Members of J-pod resting with their newest members.
Photo by Hannah Gabrielson.
We set up camp along the west coast of San Juan Island on a rocky hillside that overlooks a popular orca feeding ground. It's a hot July day, and restless people are beginning to emerge from lockdown to seek comfort in nature. I peer through the lighthouse education center window and see a sign that reads “ J-pod, traveling North, last night.”
This is not my first time waiting for the Southern Resident Killer Whales. I have come here multiple times every summer for years in hopes of seeing them feed. I know that sometimes traveling North at night can mean traveling South in the morning, so I quickly run over to the North side of the lighthouse and set up my camera. Before I can even get my lens on, I spot the familiar black fins of J-pod coming South. As they approach, I see they have a young little orca in tow: J-56, Tofino. I line up my camera to take a picture just as the little baby orca breaches. She then does it over and over again, right in front of the lighthouse, like she is putting on a show for all the spectators. Everyone watching is laughing with joy and in that moment, we feel hope again.
J-56 (Tofino) Breaching of the coast of Lime Kiln State Park on San Juan Island.
Photo By Hannah Gabrielson
Though unlikely, I like to think Tofino is celebrating in the above photo. Celebrating the fact that, at that time, four female Southern Resident Killer Whales were pregnant, and she was about to have new baby orcas to play with. In the coming months J-45 would unfortunately lose her calf, but three healthy new orcas would be born.
In September 2020, J-35 (Tahlequah) had her third calf, J-57, a male called Phoenix, after the mythical bird that rises from its own ashes. This was a very emotional birth for many people in the Pacific Northwest, because Tahlequah's last calf didn't survive, and in August 2018, the world watched as she carried her dead baby on her nose for 17 straight days. This public display of grief rattled the world and showed many just how deeply orcas can feel.
Shortly after Tahlequah gave birth, J-41 (Eclipse) gave birth to a female calf J-58 (Crescent). These two babies brought the total to 74 Southern Residents at the end of 2020. In February of 2021, local scientists noticed a third newborn, this time born to L-pod. Befitting her name, L-86 - AKA Surprise! - surprised us all with a 4th calf, designated L-125 and yet to be named. This brings the total number of Southern Resident Killer Whales to 75. And while everyone loves to see cute baby animals, these babies are particularly important. They carry the weight of the entire species on their backs.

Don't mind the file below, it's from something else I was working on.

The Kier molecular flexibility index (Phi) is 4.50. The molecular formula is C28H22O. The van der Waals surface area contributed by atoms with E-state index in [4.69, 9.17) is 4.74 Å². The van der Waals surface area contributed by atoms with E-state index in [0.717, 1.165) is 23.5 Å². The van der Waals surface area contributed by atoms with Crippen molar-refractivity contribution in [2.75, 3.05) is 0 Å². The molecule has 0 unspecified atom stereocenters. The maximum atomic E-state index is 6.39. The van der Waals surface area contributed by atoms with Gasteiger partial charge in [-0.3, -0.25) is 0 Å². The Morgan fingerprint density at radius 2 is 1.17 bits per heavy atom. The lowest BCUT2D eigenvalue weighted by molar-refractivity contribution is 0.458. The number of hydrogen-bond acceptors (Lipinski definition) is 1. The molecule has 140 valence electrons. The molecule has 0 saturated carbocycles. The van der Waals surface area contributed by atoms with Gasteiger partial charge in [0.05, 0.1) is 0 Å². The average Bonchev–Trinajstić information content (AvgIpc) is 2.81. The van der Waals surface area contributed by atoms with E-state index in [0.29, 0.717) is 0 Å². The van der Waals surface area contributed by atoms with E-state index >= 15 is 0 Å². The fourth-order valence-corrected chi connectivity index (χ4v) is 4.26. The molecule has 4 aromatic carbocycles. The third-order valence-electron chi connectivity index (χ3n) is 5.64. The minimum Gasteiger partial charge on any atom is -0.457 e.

J-57 (Phoenix) emerging for a breath near San Juan Island. Photo by Snow McCormick-Scammell.
In 2005 the Southern Resident Killer Whales were listed as an endangered species in the United States. At that time, there were just 88 of them, according to Center For Whale Research who have been monitoring the whales since 1976. And since 2005, the SRKW population has continued to decline.
The SRKW’s population is directly connected to the number of Chinook salmon present in the summer months. When Chinook salmon populations are low, Orca whale mortality rates go up. Not only do more deaths occur, but the fecundity rate - the ability to produce live offspring - is reduced. When food is short, having babies is hard! Another factor is that SRKW hunt by echolocation, using sound waves to "see" their surroundings. And the last few decades, vessel noise has increased so much that constant interference from the hum of boats has made it hard for the whales to effectively hunt and communicate.
But 2020 was different. As humans were in locked-down, the sea became a little quieter, giving the whales a much needed break. Research about how 2020 has affected them is still being analyzed, but having three healthy new babies is a very positive sign.
There is a long way to go on the “current” to recovery for the Southern Residents. They still teeter on the brink of extinction. But if we have learned anything from these amazing animals, it is resilience. Everything has been against them and they continue to persevere. These babies do not mean their problems are solved, but they are a spark in the ashes, hoping to set a blaze.
You can help support the awesome environmental non-profit Oceana when you buy any of these vegan printed body soaps with art by local artist Jill Bliss. Oceana serves to make our oceans more biodiverse and abundant by winning policy victories in the countries that govern much of the world's marine life.